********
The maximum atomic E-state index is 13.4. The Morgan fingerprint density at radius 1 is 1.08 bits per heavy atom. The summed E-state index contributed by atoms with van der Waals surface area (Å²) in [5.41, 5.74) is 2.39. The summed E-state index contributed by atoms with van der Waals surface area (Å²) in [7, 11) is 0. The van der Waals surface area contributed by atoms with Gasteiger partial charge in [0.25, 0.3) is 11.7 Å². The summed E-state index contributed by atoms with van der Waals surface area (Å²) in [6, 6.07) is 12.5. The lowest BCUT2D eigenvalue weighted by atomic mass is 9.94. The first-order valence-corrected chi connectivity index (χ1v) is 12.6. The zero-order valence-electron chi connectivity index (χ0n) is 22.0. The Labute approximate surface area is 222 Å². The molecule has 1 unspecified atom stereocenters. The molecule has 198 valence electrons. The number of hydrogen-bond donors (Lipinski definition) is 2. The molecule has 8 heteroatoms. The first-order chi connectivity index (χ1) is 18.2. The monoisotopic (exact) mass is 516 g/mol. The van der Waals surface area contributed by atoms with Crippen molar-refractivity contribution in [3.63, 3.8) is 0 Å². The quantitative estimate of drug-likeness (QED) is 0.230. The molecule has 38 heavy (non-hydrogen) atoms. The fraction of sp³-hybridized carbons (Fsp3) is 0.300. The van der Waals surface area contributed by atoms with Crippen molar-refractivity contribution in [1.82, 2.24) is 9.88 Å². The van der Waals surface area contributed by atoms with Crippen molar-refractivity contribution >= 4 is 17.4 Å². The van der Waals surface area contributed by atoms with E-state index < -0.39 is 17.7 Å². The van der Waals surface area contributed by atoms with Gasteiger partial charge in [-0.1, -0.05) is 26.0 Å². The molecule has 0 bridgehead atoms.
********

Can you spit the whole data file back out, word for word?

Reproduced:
The maximum atomic E-state index is 13.4. The Morgan fingerprint density at radius 1 is 1.08 bits per heavy atom. The summed E-state index contributed by atoms with van der Waals surface area (Å²) in [5.41, 5.74) is 2.39. The summed E-state index contributed by atoms with van der Waals surface area (Å²) in [7, 11) is 0. The van der Waals surface area contributed by atoms with Gasteiger partial charge in [0.25, 0.3) is 11.7 Å². The summed E-state index contributed by atoms with van der Waals surface area (Å²) in [6, 6.07) is 12.5. The lowest BCUT2D eigenvalue weighted by atomic mass is 9.94. The first-order valence-corrected chi connectivity index (χ1v) is 12.6. The zero-order valence-electron chi connectivity index (χ0n) is 22.0. The Labute approximate surface area is 222 Å². The molecule has 1 unspecified atom stereocenters. The molecule has 198 valence electrons. The number of hydrogen-bond donors (Lipinski definition) is 2. The molecule has 8 heteroatoms. The first-order chi connectivity index (χ1) is 18.2. The monoisotopic (exact) mass is 516 g/mol. The van der Waals surface area contributed by atoms with Crippen molar-refractivity contribution in [3.63, 3.8) is 0 Å². The quantitative estimate of drug-likeness (QED) is 0.230. The molecule has 38 heavy (non-hydrogen) atoms. The fraction of sp³-hybridized carbons (Fsp3) is 0.300. The van der Waals surface area contributed by atoms with Crippen molar-refractivity contribution in [1.82, 2.24) is 9.88 Å². The van der Waals surface area contributed by atoms with Crippen molar-refractivity contribution >= 4 is 17.4 Å². The van der Waals surface area contributed by atoms with E-state index < -0.39 is 17.7 Å². The van der Waals surface area contributed by atoms with Gasteiger partial charge in [-0.1, -0.05) is 26.0 Å². The molecule has 0 bridgehead atoms.